“The best example [in Henrich’s book] is manioc processing—manioc is toxic yet the detoxification process is completely non-intuitive and users have no idea why any of the steps in the incredibly labourious system work. They just blindly imitate ancestral customs, but somehow this blind cultural evolution has an ‘intelligence’ and is highly efficient. If you skip one step in the process the whole thing fails. The manioc processing example is all the more evocative for its causal opacity — the damage from failure to follow all the steps in the traditional process (such as merely removing the bitter taste) is only apparent in the very long run, so there is no way individuals could have put 2 and 2 together and said it prevents toxin poisoning.” (found here)

We have some general reservations about this point (Mercier, 2017; Morin, 2016), but here we’d like to focus on the specific question at hand: why do Tukanoan (and the other populations who use similar techniques) keep engaging in the strange practice of letting cassava rest after boiling?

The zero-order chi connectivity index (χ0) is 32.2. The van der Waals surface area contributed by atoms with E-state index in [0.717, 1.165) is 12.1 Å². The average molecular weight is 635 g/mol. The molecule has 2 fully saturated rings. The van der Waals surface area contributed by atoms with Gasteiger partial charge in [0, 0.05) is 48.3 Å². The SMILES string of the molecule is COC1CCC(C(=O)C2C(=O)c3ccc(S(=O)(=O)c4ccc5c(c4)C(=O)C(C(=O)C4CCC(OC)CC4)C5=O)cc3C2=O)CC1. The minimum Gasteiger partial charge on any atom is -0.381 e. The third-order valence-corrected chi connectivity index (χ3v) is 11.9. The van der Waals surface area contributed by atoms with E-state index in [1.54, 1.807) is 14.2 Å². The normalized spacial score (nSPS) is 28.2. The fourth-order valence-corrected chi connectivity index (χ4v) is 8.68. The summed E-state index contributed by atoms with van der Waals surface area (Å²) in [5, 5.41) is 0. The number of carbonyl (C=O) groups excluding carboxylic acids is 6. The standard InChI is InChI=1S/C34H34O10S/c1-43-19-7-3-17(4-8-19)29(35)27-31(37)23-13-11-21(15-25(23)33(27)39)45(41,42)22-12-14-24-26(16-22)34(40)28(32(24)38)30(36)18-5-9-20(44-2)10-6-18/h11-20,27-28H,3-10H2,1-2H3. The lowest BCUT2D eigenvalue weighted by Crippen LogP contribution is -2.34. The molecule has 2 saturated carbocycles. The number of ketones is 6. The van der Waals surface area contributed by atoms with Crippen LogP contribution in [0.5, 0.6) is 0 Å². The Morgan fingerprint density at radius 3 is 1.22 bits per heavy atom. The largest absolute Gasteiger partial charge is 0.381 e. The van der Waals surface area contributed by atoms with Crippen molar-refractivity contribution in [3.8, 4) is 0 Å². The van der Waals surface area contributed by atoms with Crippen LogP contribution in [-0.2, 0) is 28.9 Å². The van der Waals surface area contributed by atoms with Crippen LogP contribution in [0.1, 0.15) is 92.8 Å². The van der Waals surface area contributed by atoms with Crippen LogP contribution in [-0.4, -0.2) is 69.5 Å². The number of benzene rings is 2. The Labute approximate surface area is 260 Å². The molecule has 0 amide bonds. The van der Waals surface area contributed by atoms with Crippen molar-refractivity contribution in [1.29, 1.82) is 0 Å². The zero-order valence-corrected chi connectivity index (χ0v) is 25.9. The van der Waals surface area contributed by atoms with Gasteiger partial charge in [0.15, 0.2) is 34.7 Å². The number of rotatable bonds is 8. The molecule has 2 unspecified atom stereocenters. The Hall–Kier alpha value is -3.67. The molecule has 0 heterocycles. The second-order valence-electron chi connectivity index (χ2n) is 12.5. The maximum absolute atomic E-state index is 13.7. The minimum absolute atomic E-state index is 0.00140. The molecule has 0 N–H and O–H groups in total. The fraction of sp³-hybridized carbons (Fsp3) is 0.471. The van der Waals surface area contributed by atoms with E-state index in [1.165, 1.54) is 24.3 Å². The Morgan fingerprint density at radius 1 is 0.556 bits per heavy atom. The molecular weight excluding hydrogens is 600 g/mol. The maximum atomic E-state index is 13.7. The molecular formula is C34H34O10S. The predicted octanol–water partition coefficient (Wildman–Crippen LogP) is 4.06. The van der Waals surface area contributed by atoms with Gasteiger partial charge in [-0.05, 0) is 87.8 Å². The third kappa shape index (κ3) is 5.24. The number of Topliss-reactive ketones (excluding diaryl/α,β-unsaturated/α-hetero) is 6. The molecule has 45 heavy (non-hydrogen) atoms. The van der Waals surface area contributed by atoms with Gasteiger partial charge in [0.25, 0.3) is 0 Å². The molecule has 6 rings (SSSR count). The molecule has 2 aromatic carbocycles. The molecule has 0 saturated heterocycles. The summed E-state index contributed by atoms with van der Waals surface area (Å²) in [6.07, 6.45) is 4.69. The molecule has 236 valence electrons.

We thought there might be a pretty straightforward answer: the extra processing makes the product—a kind of bread—taste better. We emailed Darna Dufour, who has conducted most of the primary research in this area, asking her if the last steps of processing made any difference in taste. It appears they do, as she replied: “The time­delay improves fermentation giving the bread a more sour­dough taste … The time­delay, and I assume the effect of fermentation, improves the texture and makes it more bread­like. That bread­like texture is preferred. And, people often commented on how well a woman made bread in terms of its taste and texture.”

By contrast with the labor intensive first steps, whose usefulness is obvious, the last processing steps consist only in letting the manioc fiber and starch mix sit for a few days. The processing steps that involve considerable efforts are those whose usefulness is immediately apparent. As Dufour put it, the last steps are “costly in time, but not effort.” Waiting a couple of days for your food to taste better doesn’t seem particularly counter-intuitive (after all, both of us can spend hours getting onions to caramelize properly…).